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Differential operators and multiple integrals Watch

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    I'm having difficulties actually finding out the exact domain of integration for both parts b) and c)

    For b, I got x -> from -1 to 1 and y-> from 0 to x^2+y^2 but I'm unsure if that's correct.

    Help would be much appreciated
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    (Original post by TwiMaster)
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    I'm having difficulties actually finding out the exact domain of integration for both parts b) and c)

    For b, I got x -> from -1 to 1 and y-> from 0 to x^2+y^2 but I'm unsure if that's correct.

    Help would be much appreciated
    I disagree for b). Have you sketched the region defined by those inequalities? If I'm correct, it all lies in the first quadrant, so you wont need -ve x at all.

    Your limits for x sweep the whole unit circle - your limits for y are ill-defined, since when you integrate over y, you must remove any dependence on y, in order to end up with a definite integral. You will be writing:

    \displaystyle \int_{x=-1}^{x=1} \big(\int_{y=0}^{y=x^2+y^2} f(x,y) \ dy \big) \ dx

    which will leave a y variable to be integrated against dx.
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    (Original post by TwiMaster)
    I'm having difficulties actually finding out the exact domain of integration for both parts b) and c)

    For b, I got x -> from -1 to 1 and y-> from 0 to x^2+y^2 but I'm unsure if that's correct.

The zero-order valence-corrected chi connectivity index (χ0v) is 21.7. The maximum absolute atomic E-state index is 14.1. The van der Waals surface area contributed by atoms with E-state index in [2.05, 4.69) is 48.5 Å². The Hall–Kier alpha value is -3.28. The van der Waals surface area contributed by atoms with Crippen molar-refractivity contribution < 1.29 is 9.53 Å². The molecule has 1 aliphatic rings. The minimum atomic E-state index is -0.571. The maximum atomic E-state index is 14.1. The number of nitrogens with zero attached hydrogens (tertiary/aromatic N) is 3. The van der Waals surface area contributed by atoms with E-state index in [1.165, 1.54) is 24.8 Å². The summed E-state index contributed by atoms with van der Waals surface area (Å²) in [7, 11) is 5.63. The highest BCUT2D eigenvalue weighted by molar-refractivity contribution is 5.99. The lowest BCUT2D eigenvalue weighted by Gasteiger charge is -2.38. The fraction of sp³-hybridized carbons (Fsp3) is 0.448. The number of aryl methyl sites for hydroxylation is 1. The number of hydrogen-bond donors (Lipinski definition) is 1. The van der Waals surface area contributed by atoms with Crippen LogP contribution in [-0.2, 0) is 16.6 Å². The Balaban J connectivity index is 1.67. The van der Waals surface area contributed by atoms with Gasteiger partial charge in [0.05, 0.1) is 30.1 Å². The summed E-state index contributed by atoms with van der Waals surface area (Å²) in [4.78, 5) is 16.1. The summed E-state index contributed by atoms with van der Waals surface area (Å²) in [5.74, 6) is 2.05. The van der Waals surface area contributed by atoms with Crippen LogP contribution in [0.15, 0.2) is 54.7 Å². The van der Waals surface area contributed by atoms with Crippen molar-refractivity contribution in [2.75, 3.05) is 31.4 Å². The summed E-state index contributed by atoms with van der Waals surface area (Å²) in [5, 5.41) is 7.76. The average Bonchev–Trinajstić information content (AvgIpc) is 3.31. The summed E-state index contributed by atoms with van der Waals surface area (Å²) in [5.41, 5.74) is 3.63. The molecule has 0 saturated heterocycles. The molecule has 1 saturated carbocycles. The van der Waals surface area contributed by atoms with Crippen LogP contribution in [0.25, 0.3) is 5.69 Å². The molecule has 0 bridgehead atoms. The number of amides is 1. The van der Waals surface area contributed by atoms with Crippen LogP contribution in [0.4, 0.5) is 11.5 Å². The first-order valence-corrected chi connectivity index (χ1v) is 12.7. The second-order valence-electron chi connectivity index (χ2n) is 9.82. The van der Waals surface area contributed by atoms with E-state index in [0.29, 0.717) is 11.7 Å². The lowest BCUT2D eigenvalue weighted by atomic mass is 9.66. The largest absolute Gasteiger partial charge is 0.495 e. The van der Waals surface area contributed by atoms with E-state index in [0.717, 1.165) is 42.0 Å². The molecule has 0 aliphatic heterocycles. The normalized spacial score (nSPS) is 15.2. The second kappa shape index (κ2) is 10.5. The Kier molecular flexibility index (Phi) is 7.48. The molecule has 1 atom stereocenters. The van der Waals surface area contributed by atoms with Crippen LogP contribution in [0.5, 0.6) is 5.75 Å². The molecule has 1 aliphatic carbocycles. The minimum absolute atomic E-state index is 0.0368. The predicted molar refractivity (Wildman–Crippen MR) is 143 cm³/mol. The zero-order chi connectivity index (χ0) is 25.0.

Help would be much appreciated
    b) Well the limits on y are not going to be a function of y, so that's not correct.
    Try sketching the desired area to begin with.


    c) Notice that your first constraint is a perfect square on one side. In each case you can express your contraint in terms of x^2+y^2, from which it should be easy to sketch the domain.

    Edit: ninja'd
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    (Original post by ghostwalker)
    b) Well the limits on y are not going to be a function of y, so that's not correct.
    Try sketching the desired area to begin with.


    c) Notice that your first constraint is a perfect square on one side.
    Perfect square?

    Edit: ninja'd
    Well, I have to lie in wait these days, and pounce immediately a half-decent question comes up, there's so few of them.
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    (Original post by atsruser)
    Perfect square?
    x^4+y^4+2x^2y^2 = (x^2+y^2)^2

    Or am I being dense?
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    (Original post by ghostwalker)
    x^4+y^4+2x^2y^2 = (x^2+y^2)^2

    Or am I being dense?
    No, it's me - I didn't notice that you were talking about part c).
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    (Original post by atsruser)
    I disagree for b). Have you sketched the region defined by those inequalities? If I'm correct, it all lies in the first quadrant, so you wont need -ve x at all.

    Your limits for x sweep the whole unit circle - your limits for y are ill-defined, since when you integrate over y, you must remove any dependence on y, in order to end up with a definite integral. You will be writing:

    \displaystyle \int_{x=-1}^{x=1} \big(\int_{y=0}^{y=x^2+y^2} f(x,y) \ dy \big) \ dx

    which will leave a y variable to be integrated against dx.
    For b.) I don't quite understand how it all lies in the first quadrant, perhaps I've incorrectly sketched the region because of the inequalties
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    (Original post by TwiMaster)
    For b.) I don't quite understand how it all lies in the first quadrant, perhaps I've incorrectly sketched the region because of the inequalties
    Can you put up your sketch?

    x^2+y^2 \le 1 defines the boundary and interior of the unit circle.

    y \ge 1-x is the half-plane with boundary above y=1-x, which line intersects the y-axis at (0,1) and the x-axis at (1,0).

    Does the intersection of those two not lie in the first quadrant?
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    (Original post by TeeEm)
    similar questions to yours to help you.
    ... it should be obvious from the solution what the question is

    Attachment 609076

    Ah, this is great! Thanks for this
    It's pretty difficult to find worked solutions at uni level like this
 
 
 
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